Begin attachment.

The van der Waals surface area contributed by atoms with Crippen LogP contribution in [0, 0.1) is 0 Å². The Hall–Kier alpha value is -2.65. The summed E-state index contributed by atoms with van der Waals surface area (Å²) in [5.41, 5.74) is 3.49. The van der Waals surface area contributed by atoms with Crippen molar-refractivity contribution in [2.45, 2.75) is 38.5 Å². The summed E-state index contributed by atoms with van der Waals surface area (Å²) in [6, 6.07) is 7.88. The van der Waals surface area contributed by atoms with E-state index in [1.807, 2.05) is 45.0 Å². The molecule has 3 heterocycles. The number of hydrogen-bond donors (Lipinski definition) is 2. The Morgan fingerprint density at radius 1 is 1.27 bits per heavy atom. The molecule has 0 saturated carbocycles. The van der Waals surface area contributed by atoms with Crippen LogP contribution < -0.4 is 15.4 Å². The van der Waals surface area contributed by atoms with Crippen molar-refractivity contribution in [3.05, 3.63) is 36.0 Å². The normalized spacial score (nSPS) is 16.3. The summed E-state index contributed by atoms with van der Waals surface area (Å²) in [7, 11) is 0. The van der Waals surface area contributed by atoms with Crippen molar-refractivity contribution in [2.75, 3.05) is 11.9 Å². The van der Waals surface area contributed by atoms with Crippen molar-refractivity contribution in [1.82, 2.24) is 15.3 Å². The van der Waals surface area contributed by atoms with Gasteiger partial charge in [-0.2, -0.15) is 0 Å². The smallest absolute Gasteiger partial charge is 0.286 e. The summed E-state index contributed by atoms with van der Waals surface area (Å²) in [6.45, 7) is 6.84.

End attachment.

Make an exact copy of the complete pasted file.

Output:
The van der Waals surface area contributed by atoms with Crippen LogP contribution in [0, 0.1) is 0 Å². The Hall–Kier alpha value is -2.65. The summed E-state index contributed by atoms with van der Waals surface area (Å²) in [5.41, 5.74) is 3.49. The van der Waals surface area contributed by atoms with Crippen molar-refractivity contribution in [2.45, 2.75) is 38.5 Å². The summed E-state index contributed by atoms with van der Waals surface area (Å²) in [6, 6.07) is 7.88. The van der Waals surface area contributed by atoms with E-state index in [1.807, 2.05) is 45.0 Å². The molecule has 3 heterocycles. The number of hydrogen-bond donors (Lipinski definition) is 2. The Morgan fingerprint density at radius 1 is 1.27 bits per heavy atom. The molecule has 0 saturated carbocycles. The van der Waals surface area contributed by atoms with Crippen LogP contribution < -0.4 is 15.4 Å². The van der Waals surface area contributed by atoms with Crippen molar-refractivity contribution in [3.05, 3.63) is 36.0 Å². The normalized spacial score (nSPS) is 16.3. The summed E-state index contributed by atoms with van der Waals surface area (Å²) in [7, 11) is 0. The van der Waals surface area contributed by atoms with Crippen molar-refractivity contribution in [2.75, 3.05) is 11.9 Å². The van der Waals surface area contributed by atoms with Crippen molar-refractivity contribution in [1.82, 2.24) is 15.3 Å². The van der Waals surface area contributed by atoms with Gasteiger partial charge in [-0.2, -0.15) is 0 Å². The smallest absolute Gasteiger partial charge is 0.286 e. The summed E-state index contributed by atoms with van der Waals surface area (Å²) in [6.45, 7) is 6.84.